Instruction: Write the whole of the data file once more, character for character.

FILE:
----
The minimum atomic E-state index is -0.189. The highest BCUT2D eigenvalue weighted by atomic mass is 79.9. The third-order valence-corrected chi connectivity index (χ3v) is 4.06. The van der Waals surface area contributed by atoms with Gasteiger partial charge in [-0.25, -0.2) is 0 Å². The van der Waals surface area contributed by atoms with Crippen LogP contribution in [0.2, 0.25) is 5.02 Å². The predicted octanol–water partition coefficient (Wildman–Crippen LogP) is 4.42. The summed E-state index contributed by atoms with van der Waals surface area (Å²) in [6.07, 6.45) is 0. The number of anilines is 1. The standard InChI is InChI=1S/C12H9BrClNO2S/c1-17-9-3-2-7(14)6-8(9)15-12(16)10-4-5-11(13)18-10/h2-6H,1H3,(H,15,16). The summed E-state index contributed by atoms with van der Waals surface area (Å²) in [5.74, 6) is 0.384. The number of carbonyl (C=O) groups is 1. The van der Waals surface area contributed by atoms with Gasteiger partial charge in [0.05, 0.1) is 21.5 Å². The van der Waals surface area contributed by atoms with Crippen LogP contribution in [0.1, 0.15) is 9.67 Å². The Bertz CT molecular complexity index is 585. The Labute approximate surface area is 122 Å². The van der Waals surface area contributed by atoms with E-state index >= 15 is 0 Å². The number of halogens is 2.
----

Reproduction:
The minimum atomic E-state index is -0.189. The highest BCUT2D eigenvalue weighted by atomic mass is 79.9. The third-order valence-corrected chi connectivity index (χ3v) is 4.06. The van der Waals surface area contributed by atoms with Gasteiger partial charge in [-0.25, -0.2) is 0 Å². The van der Waals surface area contributed by atoms with Crippen LogP contribution in [0.2, 0.25) is 5.02 Å². The predicted octanol–water partition coefficient (Wildman–Crippen LogP) is 4.42. The summed E-state index contributed by atoms with van der Waals surface area (Å²) in [6.07, 6.45) is 0. The number of anilines is 1. The standard InChI is InChI=1S/C12H9BrClNO2S/c1-17-9-3-2-7(14)6-8(9)15-12(16)10-4-5-11(13)18-10/h2-6H,1H3,(H,15,16). The summed E-state index contributed by atoms with van der Waals surface area (Å²) in [5.74, 6) is 0.384. The number of carbonyl (C=O) groups is 1. The van der Waals surface area contributed by atoms with Gasteiger partial charge in [0.05, 0.1) is 21.5 Å². The van der Waals surface area contributed by atoms with Crippen LogP contribution in [0.1, 0.15) is 9.67 Å². The Bertz CT molecular complexity index is 585. The Labute approximate surface area is 122 Å². The van der Waals surface area contributed by atoms with E-state index >= 15 is 0 Å². The number of halogens is 2.